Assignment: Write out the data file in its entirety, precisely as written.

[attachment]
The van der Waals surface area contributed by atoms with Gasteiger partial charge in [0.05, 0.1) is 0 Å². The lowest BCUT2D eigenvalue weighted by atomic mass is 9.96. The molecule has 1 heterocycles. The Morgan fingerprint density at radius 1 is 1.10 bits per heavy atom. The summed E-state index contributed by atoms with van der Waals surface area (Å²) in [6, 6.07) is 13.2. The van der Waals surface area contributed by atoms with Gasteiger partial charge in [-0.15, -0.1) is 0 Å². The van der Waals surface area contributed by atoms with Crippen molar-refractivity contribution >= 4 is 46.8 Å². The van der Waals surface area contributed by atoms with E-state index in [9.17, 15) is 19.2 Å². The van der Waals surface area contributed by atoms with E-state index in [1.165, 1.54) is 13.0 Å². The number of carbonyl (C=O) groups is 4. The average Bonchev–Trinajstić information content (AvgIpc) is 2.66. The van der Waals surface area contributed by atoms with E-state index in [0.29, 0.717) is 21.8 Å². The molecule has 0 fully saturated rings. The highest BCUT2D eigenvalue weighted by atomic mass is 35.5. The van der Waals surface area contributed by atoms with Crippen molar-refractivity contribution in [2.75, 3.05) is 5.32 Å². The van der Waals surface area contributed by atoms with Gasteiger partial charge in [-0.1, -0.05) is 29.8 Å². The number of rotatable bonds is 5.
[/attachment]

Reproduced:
The van der Waals surface area contributed by atoms with Gasteiger partial charge in [0.05, 0.1) is 0 Å². The lowest BCUT2D eigenvalue weighted by atomic mass is 9.96. The molecule has 1 heterocycles. The Morgan fingerprint density at radius 1 is 1.10 bits per heavy atom. The summed E-state index contributed by atoms with van der Waals surface area (Å²) in [6, 6.07) is 13.2. The van der Waals surface area contributed by atoms with Gasteiger partial charge in [-0.15, -0.1) is 0 Å². The van der Waals surface area contributed by atoms with Crippen molar-refractivity contribution >= 4 is 46.8 Å². The van der Waals surface area contributed by atoms with E-state index in [9.17, 15) is 19.2 Å². The van der Waals surface area contributed by atoms with E-state index in [1.165, 1.54) is 13.0 Å². The number of carbonyl (C=O) groups is 4. The average Bonchev–Trinajstić information content (AvgIpc) is 2.66. The van der Waals surface area contributed by atoms with E-state index in [0.29, 0.717) is 21.8 Å². The molecule has 0 fully saturated rings. The highest BCUT2D eigenvalue weighted by atomic mass is 35.5. The van der Waals surface area contributed by atoms with Crippen molar-refractivity contribution in [2.75, 3.05) is 5.32 Å². The van der Waals surface area contributed by atoms with Gasteiger partial charge in [-0.1, -0.05) is 29.8 Å². The number of rotatable bonds is 5.